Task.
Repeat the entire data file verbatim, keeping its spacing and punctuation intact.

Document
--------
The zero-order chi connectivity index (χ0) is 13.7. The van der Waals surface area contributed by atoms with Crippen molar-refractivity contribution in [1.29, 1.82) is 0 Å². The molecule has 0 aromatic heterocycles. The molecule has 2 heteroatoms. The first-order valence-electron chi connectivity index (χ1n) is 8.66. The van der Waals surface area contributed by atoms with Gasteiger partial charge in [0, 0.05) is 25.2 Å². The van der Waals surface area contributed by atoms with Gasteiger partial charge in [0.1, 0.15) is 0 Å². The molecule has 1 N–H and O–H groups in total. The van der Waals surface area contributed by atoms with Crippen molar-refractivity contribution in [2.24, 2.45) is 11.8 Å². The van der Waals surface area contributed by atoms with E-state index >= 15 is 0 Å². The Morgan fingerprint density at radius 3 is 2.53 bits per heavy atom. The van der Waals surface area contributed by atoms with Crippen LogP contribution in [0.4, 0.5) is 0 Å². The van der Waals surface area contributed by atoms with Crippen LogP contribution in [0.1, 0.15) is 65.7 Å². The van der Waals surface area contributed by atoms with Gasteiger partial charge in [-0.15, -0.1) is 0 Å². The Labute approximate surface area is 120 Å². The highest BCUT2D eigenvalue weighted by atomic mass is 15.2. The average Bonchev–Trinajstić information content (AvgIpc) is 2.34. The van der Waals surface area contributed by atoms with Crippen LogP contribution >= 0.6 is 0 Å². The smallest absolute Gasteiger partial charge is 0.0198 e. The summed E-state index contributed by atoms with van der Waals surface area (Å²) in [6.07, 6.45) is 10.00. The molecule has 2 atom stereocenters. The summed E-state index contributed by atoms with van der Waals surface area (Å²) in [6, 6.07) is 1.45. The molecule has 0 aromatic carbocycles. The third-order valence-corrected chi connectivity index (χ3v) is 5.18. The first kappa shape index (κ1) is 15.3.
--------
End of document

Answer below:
The zero-order chi connectivity index (χ0) is 13.7. The van der Waals surface area contributed by atoms with Crippen molar-refractivity contribution in [1.29, 1.82) is 0 Å². The molecule has 0 aromatic heterocycles. The molecule has 2 heteroatoms. The first-order valence-electron chi connectivity index (χ1n) is 8.66. The van der Waals surface area contributed by atoms with Gasteiger partial charge in [0, 0.05) is 25.2 Å². The van der Waals surface area contributed by atoms with Gasteiger partial charge in [0.1, 0.15) is 0 Å². The molecule has 1 N–H and O–H groups in total. The van der Waals surface area contributed by atoms with Crippen molar-refractivity contribution in [2.24, 2.45) is 11.8 Å². The van der Waals surface area contributed by atoms with E-state index >= 15 is 0 Å². The Morgan fingerprint density at radius 3 is 2.53 bits per heavy atom. The van der Waals surface area contributed by atoms with Crippen LogP contribution in [0.4, 0.5) is 0 Å². The van der Waals surface area contributed by atoms with Crippen LogP contribution in [0.1, 0.15) is 65.7 Å². The van der Waals surface area contributed by atoms with Gasteiger partial charge in [-0.15, -0.1) is 0 Å². The Labute approximate surface area is 120 Å². The highest BCUT2D eigenvalue weighted by atomic mass is 15.2. The average Bonchev–Trinajstić information content (AvgIpc) is 2.34. The van der Waals surface area contributed by atoms with Crippen LogP contribution >= 0.6 is 0 Å². The smallest absolute Gasteiger partial charge is 0.0198 e. The summed E-state index contributed by atoms with van der Waals surface area (Å²) in [6.07, 6.45) is 10.00. The molecule has 2 atom stereocenters. The summed E-state index contributed by atoms with van der Waals surface area (Å²) in [6, 6.07) is 1.45. The molecule has 0 aromatic carbocycles. The third-order valence-corrected chi connectivity index (χ3v) is 5.18. The first kappa shape index (κ1) is 15.3.